Among the reasons to study history two stand out: To avoid repeating past errors and to hold on to the great accomplishments of our civilization.
Now, my kindergartener doesn’t take any history classes. She is, however, exposed to some sort of soulless union-approved social studies-like curriculum. Our first taste of it was the MLK Day last month. She came home impressed by the lesson on segregation and the freedom rides. I had to cringe at the fact that this was the way the CA educational behemoth chose to introduce her to American history. Yet slavery and segregation were a reality, and children should know about them. Her second encounter with American history was right before President’s Day when her music teacher taught the class “Yankee Doodle”.
Our local library also commemorated MLK Day, and for the whole month of January books about the Civil Rights leader were displayed prominently in their children’s section. When we came back to the library last weekend to check out a book about George Washington, the same kind of books were still on display, now for the Black History Month. Since it was Presidents’ Day weekend, three books about the US Presidents were also prominently exhibited — about 20% of all promoted literature.
I got a few tips on how to talk to a 5-year-old about George Washington and made up something like a lesson plan. I wanted a colorful book to use as an illustration. My idea was to go through the book editing out some details and filling in here and there, and I figured A Picture Book of George Washington would do. That’s how we ended up with a candidate for the dreariest book on the subject (save for the pictures, which were charming, although, on the second thought, I should have used something from the period).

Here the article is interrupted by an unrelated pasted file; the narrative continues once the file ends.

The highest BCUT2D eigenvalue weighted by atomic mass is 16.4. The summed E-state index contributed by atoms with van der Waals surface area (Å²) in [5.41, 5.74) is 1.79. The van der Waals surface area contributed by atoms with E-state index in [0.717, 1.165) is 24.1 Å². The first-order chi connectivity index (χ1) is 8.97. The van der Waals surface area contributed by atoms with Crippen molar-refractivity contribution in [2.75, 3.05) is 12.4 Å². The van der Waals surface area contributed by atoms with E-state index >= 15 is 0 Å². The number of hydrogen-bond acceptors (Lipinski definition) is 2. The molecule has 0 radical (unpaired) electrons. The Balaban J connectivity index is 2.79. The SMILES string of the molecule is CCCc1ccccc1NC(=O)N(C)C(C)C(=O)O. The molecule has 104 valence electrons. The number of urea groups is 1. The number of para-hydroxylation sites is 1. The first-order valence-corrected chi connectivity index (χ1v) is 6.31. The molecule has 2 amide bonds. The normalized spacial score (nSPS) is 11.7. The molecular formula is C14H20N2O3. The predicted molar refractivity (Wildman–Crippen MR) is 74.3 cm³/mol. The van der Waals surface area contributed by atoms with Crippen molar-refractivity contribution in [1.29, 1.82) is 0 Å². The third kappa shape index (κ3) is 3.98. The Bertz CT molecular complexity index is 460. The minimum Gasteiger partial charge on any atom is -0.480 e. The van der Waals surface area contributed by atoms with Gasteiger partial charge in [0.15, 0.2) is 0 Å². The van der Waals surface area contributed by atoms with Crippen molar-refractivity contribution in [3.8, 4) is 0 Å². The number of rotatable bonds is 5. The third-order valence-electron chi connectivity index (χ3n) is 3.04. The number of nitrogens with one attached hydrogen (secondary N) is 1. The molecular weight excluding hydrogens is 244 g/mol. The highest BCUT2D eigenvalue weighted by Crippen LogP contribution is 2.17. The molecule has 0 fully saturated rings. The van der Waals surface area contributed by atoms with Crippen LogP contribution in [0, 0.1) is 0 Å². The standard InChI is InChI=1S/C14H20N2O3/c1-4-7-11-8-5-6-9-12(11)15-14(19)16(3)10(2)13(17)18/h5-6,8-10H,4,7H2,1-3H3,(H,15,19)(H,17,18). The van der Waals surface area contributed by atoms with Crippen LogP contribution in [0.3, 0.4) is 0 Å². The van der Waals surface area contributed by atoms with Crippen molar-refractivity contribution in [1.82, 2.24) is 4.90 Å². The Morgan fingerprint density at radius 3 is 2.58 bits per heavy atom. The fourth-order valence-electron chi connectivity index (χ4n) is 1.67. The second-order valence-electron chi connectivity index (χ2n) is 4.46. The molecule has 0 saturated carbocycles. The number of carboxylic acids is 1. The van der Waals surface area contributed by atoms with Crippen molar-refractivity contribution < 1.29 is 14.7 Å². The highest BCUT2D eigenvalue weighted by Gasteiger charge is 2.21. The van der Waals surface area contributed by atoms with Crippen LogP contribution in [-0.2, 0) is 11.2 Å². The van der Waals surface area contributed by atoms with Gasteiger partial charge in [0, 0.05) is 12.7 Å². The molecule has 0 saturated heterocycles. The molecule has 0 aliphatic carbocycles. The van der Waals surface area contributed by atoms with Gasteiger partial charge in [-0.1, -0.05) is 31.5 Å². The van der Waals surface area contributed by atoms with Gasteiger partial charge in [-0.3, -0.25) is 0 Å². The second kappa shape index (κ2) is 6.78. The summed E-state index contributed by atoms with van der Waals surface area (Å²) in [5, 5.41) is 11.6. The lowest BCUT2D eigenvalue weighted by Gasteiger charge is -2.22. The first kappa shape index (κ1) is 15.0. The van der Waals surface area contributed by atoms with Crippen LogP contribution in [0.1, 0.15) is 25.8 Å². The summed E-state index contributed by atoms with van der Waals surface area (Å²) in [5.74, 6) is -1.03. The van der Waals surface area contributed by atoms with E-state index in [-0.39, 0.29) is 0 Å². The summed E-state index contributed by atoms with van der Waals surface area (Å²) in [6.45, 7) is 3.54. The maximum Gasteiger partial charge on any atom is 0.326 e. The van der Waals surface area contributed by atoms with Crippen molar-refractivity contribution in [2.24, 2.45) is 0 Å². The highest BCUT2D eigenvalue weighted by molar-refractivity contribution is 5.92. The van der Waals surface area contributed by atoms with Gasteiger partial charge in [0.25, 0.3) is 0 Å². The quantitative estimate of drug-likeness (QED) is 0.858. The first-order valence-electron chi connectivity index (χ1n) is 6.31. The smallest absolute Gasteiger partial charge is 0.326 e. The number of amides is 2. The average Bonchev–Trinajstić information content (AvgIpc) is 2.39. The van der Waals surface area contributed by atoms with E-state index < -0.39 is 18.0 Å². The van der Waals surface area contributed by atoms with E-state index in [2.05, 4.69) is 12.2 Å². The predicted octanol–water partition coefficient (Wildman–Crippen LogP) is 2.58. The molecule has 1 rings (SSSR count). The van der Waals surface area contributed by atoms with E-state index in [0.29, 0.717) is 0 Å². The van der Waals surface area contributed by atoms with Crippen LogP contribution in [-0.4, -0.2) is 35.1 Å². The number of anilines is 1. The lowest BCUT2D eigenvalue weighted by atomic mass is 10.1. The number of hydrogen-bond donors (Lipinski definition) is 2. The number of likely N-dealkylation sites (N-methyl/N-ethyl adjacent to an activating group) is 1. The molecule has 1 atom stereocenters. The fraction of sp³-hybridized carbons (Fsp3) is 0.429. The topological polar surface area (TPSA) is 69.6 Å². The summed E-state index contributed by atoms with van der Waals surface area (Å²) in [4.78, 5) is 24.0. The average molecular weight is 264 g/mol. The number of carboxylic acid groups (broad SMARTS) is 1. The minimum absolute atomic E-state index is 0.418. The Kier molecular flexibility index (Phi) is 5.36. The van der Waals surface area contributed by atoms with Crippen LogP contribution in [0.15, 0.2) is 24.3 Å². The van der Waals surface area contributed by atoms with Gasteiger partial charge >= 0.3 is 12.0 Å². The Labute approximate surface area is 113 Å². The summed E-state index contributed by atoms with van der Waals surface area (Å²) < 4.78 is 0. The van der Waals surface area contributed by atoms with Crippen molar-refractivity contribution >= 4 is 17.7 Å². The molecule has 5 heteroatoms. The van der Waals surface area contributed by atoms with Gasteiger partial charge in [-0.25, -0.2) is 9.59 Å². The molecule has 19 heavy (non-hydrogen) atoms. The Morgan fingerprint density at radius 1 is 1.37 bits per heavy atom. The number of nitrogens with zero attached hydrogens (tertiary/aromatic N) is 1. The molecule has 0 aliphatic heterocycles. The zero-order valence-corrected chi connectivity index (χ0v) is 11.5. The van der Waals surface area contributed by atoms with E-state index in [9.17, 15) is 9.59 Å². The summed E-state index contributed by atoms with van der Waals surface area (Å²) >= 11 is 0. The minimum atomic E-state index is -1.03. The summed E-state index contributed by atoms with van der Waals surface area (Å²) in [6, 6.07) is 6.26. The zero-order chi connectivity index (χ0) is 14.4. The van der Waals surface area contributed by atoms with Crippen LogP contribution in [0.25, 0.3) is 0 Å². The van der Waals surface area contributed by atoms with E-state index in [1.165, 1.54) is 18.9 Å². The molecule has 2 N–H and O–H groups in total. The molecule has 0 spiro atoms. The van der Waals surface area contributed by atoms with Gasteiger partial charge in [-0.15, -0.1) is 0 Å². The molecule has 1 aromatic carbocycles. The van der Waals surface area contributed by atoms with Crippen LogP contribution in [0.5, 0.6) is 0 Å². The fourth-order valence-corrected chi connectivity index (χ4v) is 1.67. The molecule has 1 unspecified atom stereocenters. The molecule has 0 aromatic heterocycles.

Unfortunately, this day and age telling children that George Washington couldn’t tell a lie is tantamount to child abuse. Instead David Adler, the critically acclaimed author of many children’s book on multiple historical topics, penned a short story with a flair of a middle-school textbook. We learn, for instance, that:
George learned to read and write in school. He practiced his handwriting by copying lists of rules such as “Keep your fingers clean” and “Think before you speak.” But his favorite subject was arithmetic.
Handwriting… arithmetic… We have computers now and our minds are freed to do exiting creative things! The pupils of 2013 should be happy that their enlightened elders developed subjects like finger-painting. Although, I have to say, 5 y/o DD loves to copy writing. For instance, if I make a to-do list, she will copy my entries in the open spaces, making it all but impossible to figure out the errands. I guess I need to move more into the 21st century direction and discourage her from learning cursive. And seriously, if Washington’s schooling was so dumb, how come he turned out to be so wise? Adler doesn’t tell.
I ended up skipping that part about the rules, even though DD could benefit from doing more of that “Think before you speak” thing — beloved historical figures can make good role models. I enjoyed stopping to explain certain paragraphs in greater detail. We talked of the 13 colonies that were all on the East Coast and set up by the Englishmen, and the fact that the 18th century life expectancy was short and many kids were forced to grow up early (Washington’s father died when he was eleven).
I had to introduce my own topics because Adler mentioned neither the Declaration of Independence nor the Constitution by name. The following was said about the outbreak of the Revolutionary war:
The English won their war against the French. King George III of England wanted the American colonies to help pay the cost of the was, so he taxed them.
American colonists refused to pay the taxes. In Boston, colonists dumped tea into the harbor rather than pay the tax on it.